In Jane Eyre, what struggle does Jane have with her identity, if any at all?

Expert Answers

An illustration of the letter 'A' in a speech bubbles

Jane 's early life has constantly attempted to force her to acknowledge that she is nothing, has no power, and must simply accept what is grudgingly given to her. In addition, she is poor and is being told she is plain, if not ugly, which for a woman in her...

Unlock
This Answer Now

Start your 48-hour free trial to unlock this answer and thousands more. Enjoy eNotes ad-free and cancel anytime.

Start your 48-Hour Free Trial

Jane's early life has constantly attempted to force her to acknowledge that she is nothing, has no power, and must simply accept what is grudgingly given to her. In addition, she is poor and is being told she is plain, if not ugly, which for a woman in her position is yet another denial of access to power.

Yet, from an early age, she feels something else inside. Those who try to dominate her find her stronger and more resilient than they possibly could have expected. Her inner picture of herself is far from just a dependent, just a deprived student, or just a governess.

When her relationship with Mr. Rochester begins to develop, she slowly recognizes that he sees her as she has always secretly seen herself: as an intelligent, passionate, independent individual, fully capable of making her own decisions and her own life. When she runs away from Rochester because she cannot accept the conditions of life with him that he offers, she also finds the strength to reject the offers (we can even say demands) of yet another man who wants to dictate her choices for her.

She returns to find a deeply changed Rochester, but one with whom she can now have a relationship of equals, and with this, the open assertion of an inner identity she can now embrace.

Approved by eNotes Editorial Team
An illustration of the letter 'A' in a speech bubbles

Besides her internal conflicts of passion vs. reason, Jane struggles to find her place in the world and establish for herself an identity.  With Mr. Rochester she asserts herself as an individual, but does not receive the full respect she would like as he tries to marry her while still committed to a hopeless marriage with an insane woman.  St. John Rivers proposes to Jane, but again his desire to marry her is not what Jane wants as St. John wishes a missionary companion. Finally, Jane receives an inheritance from her Uncle John Eyre and achieves financial independence; returning to Thornfield, Jane finds Mr. Rochester in physical ruin, but spiritually purged so that she can truly be his wife and equal, thus achieving her identity.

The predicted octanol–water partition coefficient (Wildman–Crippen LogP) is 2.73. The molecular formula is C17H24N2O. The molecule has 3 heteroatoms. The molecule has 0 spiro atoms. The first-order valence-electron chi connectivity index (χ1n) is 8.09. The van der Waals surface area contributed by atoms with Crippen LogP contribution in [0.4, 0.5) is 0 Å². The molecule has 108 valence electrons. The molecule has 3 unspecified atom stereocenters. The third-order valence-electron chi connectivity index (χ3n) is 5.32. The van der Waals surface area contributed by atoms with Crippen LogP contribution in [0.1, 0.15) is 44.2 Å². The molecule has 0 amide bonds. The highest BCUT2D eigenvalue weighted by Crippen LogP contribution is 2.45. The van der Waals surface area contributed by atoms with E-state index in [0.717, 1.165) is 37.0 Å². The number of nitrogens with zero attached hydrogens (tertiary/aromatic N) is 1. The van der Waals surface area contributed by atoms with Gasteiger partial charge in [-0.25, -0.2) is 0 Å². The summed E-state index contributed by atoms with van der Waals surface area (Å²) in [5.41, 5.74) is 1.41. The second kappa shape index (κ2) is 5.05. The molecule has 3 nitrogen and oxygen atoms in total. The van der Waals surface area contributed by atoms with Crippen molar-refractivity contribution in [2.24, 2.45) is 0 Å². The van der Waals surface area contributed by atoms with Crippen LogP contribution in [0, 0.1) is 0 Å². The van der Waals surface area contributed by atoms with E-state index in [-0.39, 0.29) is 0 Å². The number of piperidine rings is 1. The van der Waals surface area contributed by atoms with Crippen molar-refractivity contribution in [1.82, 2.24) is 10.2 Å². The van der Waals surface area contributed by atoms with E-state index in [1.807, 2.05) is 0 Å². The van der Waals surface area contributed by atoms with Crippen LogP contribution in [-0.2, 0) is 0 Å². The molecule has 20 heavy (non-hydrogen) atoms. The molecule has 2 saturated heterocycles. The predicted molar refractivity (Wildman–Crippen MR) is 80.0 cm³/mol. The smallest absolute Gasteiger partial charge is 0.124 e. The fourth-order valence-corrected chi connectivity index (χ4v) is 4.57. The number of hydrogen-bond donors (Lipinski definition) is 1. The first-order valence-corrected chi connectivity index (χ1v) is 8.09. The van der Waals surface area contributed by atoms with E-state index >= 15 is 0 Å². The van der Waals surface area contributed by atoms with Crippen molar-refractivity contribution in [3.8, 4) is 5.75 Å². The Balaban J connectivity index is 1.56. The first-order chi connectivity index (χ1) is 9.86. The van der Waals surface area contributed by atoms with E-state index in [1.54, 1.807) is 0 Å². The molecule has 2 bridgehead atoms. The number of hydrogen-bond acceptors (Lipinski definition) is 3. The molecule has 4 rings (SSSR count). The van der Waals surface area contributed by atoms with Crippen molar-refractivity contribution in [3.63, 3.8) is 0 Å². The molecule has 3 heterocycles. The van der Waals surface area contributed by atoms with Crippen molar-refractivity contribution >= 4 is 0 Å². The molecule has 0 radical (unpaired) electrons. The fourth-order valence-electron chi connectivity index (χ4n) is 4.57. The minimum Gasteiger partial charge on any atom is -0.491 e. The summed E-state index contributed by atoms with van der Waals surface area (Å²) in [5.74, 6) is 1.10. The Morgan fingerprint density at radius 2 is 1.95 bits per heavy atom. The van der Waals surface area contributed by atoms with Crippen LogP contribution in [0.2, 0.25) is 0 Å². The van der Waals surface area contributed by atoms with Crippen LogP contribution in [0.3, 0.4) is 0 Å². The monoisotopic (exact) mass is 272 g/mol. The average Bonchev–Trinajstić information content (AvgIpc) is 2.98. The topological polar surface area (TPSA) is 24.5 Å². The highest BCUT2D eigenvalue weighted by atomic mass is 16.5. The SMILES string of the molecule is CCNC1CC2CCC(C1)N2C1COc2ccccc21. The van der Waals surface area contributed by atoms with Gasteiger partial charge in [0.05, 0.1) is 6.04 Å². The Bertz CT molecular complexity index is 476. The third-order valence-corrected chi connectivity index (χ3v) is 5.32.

Approved by eNotes Editorial Team
An illustration of the letter 'A' in a speech bubbles

I would want to argue that Jane actually has a massive struggle with her identity, which forms the major dominating conflict of this tremendous Victorian novel. As we read the novel, we see that Jane is trying to establish her character, and oscillates in terms of who she is and what she does between two extremes on a spectrum. Her character and identity is threatened by being overwhelmed by passion and emotion on the one hand, and then cold, calculating reason on the other hand.

Let me offer two examples to demonstrate the various oscillations that Jane's identity experiences. Firstly, the famous incident in the red room indicates how Jane was overcome by passion and her emotions. One of the servants says, "Did every anybody see such a picture of passion!" and she is described as being like "a mad cat." Jane herself admits that so overcome was she by her anger that she was "rather out of myself." Likewise, after Jane discovers the existence of Bertha Mason, she is clearly dominated by reason in her decision to leave Rochester and Thornfield and not take him up on his offer to become his mistress.

Also, if we consider the other charactes in this novel, they all seem to represent one of these two extremes and the potential influence that they have to try and draw Jane towards these extremes. Note for example the way that Rochester is associated with fire and passion, and how St. John Rivers is associated with snow, ice and cold, hard, reason. It is only at the end of the novel, after Jane has rejected St. John and Rochester himself has been maimed, that Jane is able to achieve a happy balance between these two extremes and find her own identity.

Approved by eNotes Editorial Team